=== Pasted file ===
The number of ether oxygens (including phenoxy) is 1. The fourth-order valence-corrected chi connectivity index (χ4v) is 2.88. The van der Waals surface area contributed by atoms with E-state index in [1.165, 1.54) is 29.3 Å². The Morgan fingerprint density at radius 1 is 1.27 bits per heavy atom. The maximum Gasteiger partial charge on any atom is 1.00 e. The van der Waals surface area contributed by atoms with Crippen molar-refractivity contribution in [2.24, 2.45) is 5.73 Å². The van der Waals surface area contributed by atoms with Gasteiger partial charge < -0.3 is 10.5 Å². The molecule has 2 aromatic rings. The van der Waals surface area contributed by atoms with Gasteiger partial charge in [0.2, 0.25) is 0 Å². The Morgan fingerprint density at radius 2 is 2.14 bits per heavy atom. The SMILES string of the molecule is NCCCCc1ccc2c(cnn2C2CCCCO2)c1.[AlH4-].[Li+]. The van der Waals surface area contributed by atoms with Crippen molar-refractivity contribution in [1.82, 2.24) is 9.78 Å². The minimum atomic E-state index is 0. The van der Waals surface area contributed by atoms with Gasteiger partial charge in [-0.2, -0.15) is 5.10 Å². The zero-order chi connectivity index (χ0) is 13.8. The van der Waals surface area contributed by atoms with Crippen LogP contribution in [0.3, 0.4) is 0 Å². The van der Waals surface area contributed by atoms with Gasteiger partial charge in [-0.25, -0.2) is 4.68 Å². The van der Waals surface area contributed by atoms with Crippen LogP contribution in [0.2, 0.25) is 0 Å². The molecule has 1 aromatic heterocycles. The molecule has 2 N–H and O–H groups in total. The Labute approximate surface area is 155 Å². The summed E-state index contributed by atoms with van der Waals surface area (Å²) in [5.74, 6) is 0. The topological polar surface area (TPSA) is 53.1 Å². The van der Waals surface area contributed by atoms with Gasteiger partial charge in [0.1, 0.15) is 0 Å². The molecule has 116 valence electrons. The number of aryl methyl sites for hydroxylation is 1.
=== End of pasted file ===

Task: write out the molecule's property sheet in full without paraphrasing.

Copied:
The number of ether oxygens (including phenoxy) is 1. The fourth-order valence-corrected chi connectivity index (χ4v) is 2.88. The van der Waals surface area contributed by atoms with E-state index in [1.165, 1.54) is 29.3 Å². The Morgan fingerprint density at radius 1 is 1.27 bits per heavy atom. The maximum Gasteiger partial charge on any atom is 1.00 e. The van der Waals surface area contributed by atoms with Crippen molar-refractivity contribution in [2.24, 2.45) is 5.73 Å². The van der Waals surface area contributed by atoms with Gasteiger partial charge < -0.3 is 10.5 Å². The molecule has 2 aromatic rings. The van der Waals surface area contributed by atoms with Gasteiger partial charge in [0.2, 0.25) is 0 Å². The Morgan fingerprint density at radius 2 is 2.14 bits per heavy atom. The SMILES string of the molecule is NCCCCc1ccc2c(cnn2C2CCCCO2)c1.[AlH4-].[Li+]. The van der Waals surface area contributed by atoms with Crippen molar-refractivity contribution in [1.82, 2.24) is 9.78 Å². The minimum atomic E-state index is 0. The van der Waals surface area contributed by atoms with Gasteiger partial charge in [-0.2, -0.15) is 5.10 Å². The zero-order chi connectivity index (χ0) is 13.8. The van der Waals surface area contributed by atoms with Crippen LogP contribution in [0.3, 0.4) is 0 Å². The van der Waals surface area contributed by atoms with Gasteiger partial charge in [-0.25, -0.2) is 4.68 Å². The van der Waals surface area contributed by atoms with Crippen LogP contribution in [0.2, 0.25) is 0 Å². The molecule has 1 aromatic heterocycles. The molecule has 2 N–H and O–H groups in total. The Labute approximate surface area is 155 Å². The summed E-state index contributed by atoms with van der Waals surface area (Å²) in [5.74, 6) is 0. The topological polar surface area (TPSA) is 53.1 Å². The van der Waals surface area contributed by atoms with Gasteiger partial charge in [0.1, 0.15) is 0 Å². The molecule has 116 valence electrons. The number of aryl methyl sites for hydroxylation is 1.